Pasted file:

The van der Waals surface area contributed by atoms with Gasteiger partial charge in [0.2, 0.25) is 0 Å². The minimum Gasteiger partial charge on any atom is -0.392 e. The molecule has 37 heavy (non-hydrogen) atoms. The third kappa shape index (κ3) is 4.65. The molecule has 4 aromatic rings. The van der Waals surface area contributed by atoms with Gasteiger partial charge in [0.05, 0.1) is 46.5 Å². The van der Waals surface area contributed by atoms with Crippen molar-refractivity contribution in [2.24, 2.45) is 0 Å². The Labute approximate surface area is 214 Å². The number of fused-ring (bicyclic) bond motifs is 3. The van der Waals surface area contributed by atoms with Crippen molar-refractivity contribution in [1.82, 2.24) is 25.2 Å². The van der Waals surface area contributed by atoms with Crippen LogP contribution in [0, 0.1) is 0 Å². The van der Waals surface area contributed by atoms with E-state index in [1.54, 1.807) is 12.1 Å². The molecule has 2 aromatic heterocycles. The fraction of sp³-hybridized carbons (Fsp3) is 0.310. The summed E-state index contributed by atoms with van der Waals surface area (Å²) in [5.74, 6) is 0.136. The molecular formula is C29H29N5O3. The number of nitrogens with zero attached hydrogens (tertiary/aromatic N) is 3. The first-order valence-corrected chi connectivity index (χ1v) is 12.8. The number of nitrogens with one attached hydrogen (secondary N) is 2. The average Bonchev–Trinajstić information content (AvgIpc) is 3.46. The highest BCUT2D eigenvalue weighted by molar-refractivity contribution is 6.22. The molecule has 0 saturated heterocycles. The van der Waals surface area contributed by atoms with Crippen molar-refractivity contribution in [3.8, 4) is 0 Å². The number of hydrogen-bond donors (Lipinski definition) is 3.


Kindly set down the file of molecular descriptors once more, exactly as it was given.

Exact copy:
The van der Waals surface area contributed by atoms with Gasteiger partial charge in [0.2, 0.25) is 0 Å². The minimum Gasteiger partial charge on any atom is -0.392 e. The molecule has 37 heavy (non-hydrogen) atoms. The third kappa shape index (κ3) is 4.65. The molecule has 4 aromatic rings. The van der Waals surface area contributed by atoms with Gasteiger partial charge in [0.05, 0.1) is 46.5 Å². The van der Waals surface area contributed by atoms with Crippen molar-refractivity contribution in [2.24, 2.45) is 0 Å². The Labute approximate surface area is 214 Å². The number of fused-ring (bicyclic) bond motifs is 3. The van der Waals surface area contributed by atoms with Crippen molar-refractivity contribution in [1.82, 2.24) is 25.2 Å². The van der Waals surface area contributed by atoms with Crippen LogP contribution in [0, 0.1) is 0 Å². The van der Waals surface area contributed by atoms with E-state index in [1.54, 1.807) is 12.1 Å². The molecule has 2 aromatic heterocycles. The fraction of sp³-hybridized carbons (Fsp3) is 0.310. The summed E-state index contributed by atoms with van der Waals surface area (Å²) in [5.74, 6) is 0.136. The molecular formula is C29H29N5O3. The number of nitrogens with zero attached hydrogens (tertiary/aromatic N) is 3. The first-order valence-corrected chi connectivity index (χ1v) is 12.8. The number of nitrogens with one attached hydrogen (secondary N) is 2. The average Bonchev–Trinajstić information content (AvgIpc) is 3.46. The highest BCUT2D eigenvalue weighted by molar-refractivity contribution is 6.22. The molecule has 0 saturated heterocycles. The van der Waals surface area contributed by atoms with Crippen molar-refractivity contribution in [3.8, 4) is 0 Å². The number of hydrogen-bond donors (Lipinski definition) is 3.